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In order to make a smooth transition to monistic idealism, it is important to point out that the principles of material realism are metaphysical postulates. These are assumptions about the nature of being, and not conclusions from experiments.


Monistic idealism is the opposite to material realism. This philosophy, which is fundamentally based on the fact that consciousness, and not matter, occupies the primary place in our being, and at the same time they cannot be separated from each other. Consciousness determines both the world of matter and the world of the phenomena of the mind. Monistic idealism is a unitary philosophy: any divisions or concepts of duality exist in consciousness, only consciousness represents ultimate reality and is like light in the Plato’s cave.

The idea of monistic idealism was born thousands of years ago and goes through its development and transformation almost in all religions and philosophies of our planet. I will provide some facts:

1.The Hindu Vedanta is based on the concept of the light of Brahman - the one universal consciousness, the basis of all being.

2.In Buddhist philosophy, the sphere of matter and the sphere of concepts are separated, but, in fact, there is only Dharmakaya. The dharmakaya of the Buddha is free from any perception or concept of form.

3.Taoist principle: The Yin-Yang symbol is an expression of being, while what makes it possible to manifest the darkness and then - the light is Tao.

4.The Jewish Kabbalah describes 2 orders of reality. According to the Zohar book , if one contemplates things in mystical meditation, everything is presented as one.

5.Christian world: duality and simultaneous unity through Heaven and Earth. Beyond kingdoms, heaven and earth, there is a God. Christian idealist Dionysius explained it this way: “It (the consciousness is the basis of being) is in our minds, souls and bodies, in heaven, on earth and everywhere, remaining the same in ourselves.”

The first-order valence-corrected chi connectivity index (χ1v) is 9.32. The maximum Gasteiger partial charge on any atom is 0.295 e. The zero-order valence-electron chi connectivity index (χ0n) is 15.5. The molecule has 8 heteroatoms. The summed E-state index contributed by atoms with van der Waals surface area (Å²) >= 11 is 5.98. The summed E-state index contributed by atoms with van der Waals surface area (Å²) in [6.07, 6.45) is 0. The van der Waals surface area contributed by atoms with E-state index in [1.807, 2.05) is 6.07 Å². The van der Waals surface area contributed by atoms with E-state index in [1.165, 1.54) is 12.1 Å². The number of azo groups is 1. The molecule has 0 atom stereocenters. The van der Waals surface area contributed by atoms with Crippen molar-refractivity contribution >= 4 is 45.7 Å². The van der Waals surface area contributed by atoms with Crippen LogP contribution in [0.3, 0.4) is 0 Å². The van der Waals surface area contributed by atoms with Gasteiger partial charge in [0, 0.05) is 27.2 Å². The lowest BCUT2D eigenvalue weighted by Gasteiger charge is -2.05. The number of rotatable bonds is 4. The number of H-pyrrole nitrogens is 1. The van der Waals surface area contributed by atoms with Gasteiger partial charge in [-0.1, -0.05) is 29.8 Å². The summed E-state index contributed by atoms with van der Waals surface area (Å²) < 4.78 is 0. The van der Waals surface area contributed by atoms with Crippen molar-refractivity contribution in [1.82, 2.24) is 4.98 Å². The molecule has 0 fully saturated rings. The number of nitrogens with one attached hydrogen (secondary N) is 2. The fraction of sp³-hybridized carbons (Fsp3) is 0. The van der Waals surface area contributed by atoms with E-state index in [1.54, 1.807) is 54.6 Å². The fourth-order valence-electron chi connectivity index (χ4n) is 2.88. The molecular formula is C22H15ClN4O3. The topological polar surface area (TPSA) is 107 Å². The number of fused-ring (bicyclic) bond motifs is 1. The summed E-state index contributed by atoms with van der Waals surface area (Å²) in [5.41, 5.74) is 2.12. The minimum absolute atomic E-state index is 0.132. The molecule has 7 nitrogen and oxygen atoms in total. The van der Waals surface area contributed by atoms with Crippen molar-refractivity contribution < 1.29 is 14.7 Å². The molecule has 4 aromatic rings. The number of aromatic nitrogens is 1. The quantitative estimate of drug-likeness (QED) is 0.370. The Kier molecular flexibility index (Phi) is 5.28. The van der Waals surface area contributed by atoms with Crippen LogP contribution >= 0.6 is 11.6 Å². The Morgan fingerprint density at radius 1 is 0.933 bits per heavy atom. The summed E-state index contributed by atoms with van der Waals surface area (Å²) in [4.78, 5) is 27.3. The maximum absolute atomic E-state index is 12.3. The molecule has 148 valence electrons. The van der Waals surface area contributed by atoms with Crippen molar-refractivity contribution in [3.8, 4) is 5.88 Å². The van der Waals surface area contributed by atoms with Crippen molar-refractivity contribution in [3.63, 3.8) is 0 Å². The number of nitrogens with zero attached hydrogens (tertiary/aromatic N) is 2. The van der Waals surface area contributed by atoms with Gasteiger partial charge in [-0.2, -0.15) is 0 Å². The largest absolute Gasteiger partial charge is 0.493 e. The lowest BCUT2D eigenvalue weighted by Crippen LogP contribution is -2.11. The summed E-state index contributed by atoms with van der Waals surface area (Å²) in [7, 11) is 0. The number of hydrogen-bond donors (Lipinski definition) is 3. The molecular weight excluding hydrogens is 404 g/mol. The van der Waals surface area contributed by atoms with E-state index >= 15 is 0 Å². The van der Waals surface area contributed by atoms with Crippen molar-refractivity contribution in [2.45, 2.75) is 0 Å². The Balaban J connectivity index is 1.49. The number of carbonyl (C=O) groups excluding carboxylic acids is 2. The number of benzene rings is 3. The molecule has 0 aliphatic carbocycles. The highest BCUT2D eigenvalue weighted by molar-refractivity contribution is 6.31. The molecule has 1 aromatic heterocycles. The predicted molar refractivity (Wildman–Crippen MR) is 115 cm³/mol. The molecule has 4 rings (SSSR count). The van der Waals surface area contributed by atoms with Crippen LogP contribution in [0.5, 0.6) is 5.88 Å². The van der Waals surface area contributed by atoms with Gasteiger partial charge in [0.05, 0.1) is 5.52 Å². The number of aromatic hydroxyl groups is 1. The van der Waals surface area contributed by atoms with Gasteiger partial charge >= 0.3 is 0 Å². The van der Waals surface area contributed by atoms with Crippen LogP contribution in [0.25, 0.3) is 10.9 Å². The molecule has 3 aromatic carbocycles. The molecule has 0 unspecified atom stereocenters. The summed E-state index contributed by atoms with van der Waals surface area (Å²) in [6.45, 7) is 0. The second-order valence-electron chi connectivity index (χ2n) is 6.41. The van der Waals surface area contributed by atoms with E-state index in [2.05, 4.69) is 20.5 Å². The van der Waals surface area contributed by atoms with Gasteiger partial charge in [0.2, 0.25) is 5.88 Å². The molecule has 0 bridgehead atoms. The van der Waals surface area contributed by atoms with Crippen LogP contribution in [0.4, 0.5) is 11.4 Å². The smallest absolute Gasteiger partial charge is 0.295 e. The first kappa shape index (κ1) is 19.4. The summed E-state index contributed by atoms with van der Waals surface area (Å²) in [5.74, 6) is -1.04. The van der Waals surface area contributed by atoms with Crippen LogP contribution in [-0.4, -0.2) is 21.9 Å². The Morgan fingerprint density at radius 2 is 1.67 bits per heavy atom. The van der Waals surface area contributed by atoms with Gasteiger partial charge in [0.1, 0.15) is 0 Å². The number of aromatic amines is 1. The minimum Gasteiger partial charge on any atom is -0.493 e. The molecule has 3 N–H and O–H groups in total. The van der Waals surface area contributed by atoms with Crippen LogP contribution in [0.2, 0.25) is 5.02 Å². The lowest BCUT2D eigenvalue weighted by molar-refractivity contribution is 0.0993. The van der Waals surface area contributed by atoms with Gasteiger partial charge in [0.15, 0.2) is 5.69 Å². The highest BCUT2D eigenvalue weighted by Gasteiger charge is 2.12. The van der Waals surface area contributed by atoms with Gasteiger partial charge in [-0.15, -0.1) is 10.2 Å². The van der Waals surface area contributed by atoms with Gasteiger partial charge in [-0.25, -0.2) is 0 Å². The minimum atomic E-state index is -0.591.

What the monistic idealism affirms is not only that consciousness is primary and the matter is secondary, but also that consciousness is one. According to monistic idealism, the consciousness of an object in subject-objective experience is the same consciousness that is the basis of all being.

The development and transformation of the idea of unity of consciousness has a rich history in the field of worldly religions. But religions are not the only historical manifestation of this idea. This idea also finds its roots in the history of mysticism, as a way of receiving and transmitting information at the levels of consciousness beyond material reality.

An amazing element that accompanies the entire history of the mystical knowledge of truths is the clearly traceable tendency that information about the spiritual non-material principle of the organization of being is brought into the world by people from different parts of the planet, at different times, from different social layers. I am talking about Zen Buddhism, which arose as a result of the insight of an illiterate peasant. I am talking about Kabbalah, the emergence of which, as a mystical offshoot in Judaism, moved in the same direction. We see the same story in Tibet. Dominican monk Meister Eckhart in the VIII century wrote: "In this breakthrough, I realize that God and I are one." The Sufi mystic said: "I am the truth." Jesus of Nazareth declared: "My father and I are one." Drawing an analogy on the basis of studies of the development of the history of religions, we see that the very idea of monistic idealism is confirmed by many experiments, insights and facts.

So, the experience of humanity indicates the non-existence of duality, both in the material world and spiritual worlds. This is where the idea of monistic idealism arises and affirms itself. The idea in which the spirit is primary, and matter is secondary and there is no separation, but only unity.




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